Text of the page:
Florida’s U.S. senators are split over their chamber’s GOP-led proposal to repeal and replace Obamacare once and for all.
On Thursday, U.S. Sens. Marco Rubio, R-Fla., and Bill Nelson, D-Fla., announced their opposing views on the Senate’s Better Care Reconciliation Act, adding to the flurry of an uncertain future for the plan, which has been riddled with setbacks since its inception.
Florida’s junior senator, Marco Rubio, initially appeared uncertain whether or not he’d support the measure, which has yet to come up for a full vote on the Senate floor.
“Senate healthcare proposal needs changes before I vote yes,” Rubio tweeted on Sunday.
The Florida Republican said he wouldn’t just cling to the bill blindly, noting there were several key proposals which needed to be placed in the measure before he pledged his support.
Among Rubio’s demands: more Medicaid funding for Florida’s hospitals, which provide health care services for the state’s low-income patients and allowing the option for catastrophic coverage, a type of high-deductible ACA plan for people under 30 qualifying for a “hardship exemption.”
Rubio also said he wanted flexibility in Medicaid caps for public health emergencies like the Zika virus, which ravaged Florida in 2016.
When Thursday rolled around and the bill was released, Rubio announced he would be supporting the measure, joining his fellow Republicans in their crusade to get rid of the Affordable Care Act, which they believe is a deeply-flawed health care plan.
“The sooner we get to the floor and start the debate on the floor in front of the American people, the better off it’s going to be for everyone,” said Rubio.
Florida’s senior senator, Bill Nelson, however, would have none of what the GOP was selling, sharply criticizing the new healthcare proposal as a terrible idea for the American people.
“This latest Republican health care bill is just as bad as the previous versions,” said Nelson. “It makes huge cuts to Medicaid, allows insurance companies to hike rates for older Americans and will take coverage away from millions of people. We need to be working together to improve our nation’s health care system, not make it worse. If approved, this bill will hurt a lot of Floridians and for that reason alone,”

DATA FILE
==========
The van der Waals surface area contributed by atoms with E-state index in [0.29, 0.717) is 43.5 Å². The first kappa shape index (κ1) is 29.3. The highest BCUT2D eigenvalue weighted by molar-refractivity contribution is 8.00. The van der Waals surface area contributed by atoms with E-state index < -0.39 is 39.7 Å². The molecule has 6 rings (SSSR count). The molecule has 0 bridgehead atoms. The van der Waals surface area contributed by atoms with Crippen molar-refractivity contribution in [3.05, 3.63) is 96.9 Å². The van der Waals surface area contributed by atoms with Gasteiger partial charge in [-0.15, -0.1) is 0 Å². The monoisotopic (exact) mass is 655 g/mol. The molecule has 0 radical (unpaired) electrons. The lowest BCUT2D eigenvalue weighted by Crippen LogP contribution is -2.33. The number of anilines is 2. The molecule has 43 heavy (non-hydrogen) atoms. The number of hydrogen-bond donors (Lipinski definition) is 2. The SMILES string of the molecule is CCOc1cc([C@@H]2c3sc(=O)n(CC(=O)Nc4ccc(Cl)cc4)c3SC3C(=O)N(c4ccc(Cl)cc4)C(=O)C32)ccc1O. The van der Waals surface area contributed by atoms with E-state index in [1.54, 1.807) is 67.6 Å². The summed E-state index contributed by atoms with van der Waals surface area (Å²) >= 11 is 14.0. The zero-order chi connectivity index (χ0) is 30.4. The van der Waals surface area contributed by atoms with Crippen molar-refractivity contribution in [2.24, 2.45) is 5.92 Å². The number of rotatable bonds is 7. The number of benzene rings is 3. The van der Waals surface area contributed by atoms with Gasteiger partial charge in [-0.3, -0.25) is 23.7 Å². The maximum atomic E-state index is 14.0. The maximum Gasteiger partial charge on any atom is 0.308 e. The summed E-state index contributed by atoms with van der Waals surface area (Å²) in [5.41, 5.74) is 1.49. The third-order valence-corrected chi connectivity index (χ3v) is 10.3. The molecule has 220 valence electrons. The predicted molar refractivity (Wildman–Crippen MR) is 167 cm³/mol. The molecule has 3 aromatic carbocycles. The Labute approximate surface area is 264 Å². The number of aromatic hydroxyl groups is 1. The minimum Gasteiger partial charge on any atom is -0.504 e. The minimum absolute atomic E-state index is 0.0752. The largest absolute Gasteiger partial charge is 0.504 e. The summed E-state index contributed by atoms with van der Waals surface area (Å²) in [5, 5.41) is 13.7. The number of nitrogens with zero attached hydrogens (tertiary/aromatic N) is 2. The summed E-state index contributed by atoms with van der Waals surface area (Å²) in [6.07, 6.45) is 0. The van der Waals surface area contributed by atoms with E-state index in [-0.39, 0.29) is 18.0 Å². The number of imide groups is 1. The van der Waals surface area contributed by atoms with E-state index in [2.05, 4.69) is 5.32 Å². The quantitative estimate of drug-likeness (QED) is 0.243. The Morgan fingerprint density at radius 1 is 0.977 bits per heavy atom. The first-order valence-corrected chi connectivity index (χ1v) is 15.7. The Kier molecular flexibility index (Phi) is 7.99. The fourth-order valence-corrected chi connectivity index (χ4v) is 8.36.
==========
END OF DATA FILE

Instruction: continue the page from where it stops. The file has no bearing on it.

Nelson said he would oppose the measure.
According to the CBO, the original BCRA plan would have made drastic cuts to the country’s Medicaid program, slashing spending by $772 billion over 10 years. The plan also would have resulted in 15 million fewer Medicaid enrollees than exist under the ACA.
The CBO score on the new bill is expected to be released Monday or Tuesday.
It’s uncertain if the Senate’s new healthcare proposal will actually make it onto the Senate floor for consideration, though.
Two Republican senators have already announced they’re uneasy about the plan. Sens. Susan Collins, R-Maine, and Rand Paul, R-Ky., have both said they don’t intend on supporting the measure as it currently stands.
If one more GOP senator joined Collins and Paul and all Democrats voted against the measure, it’s lights out for the BCRA.
Once a procedural vote is completed, the proposal would be put up for a final vote the following week.
As for now, count Rubio “in” for the BCRA — and Nelson “out.”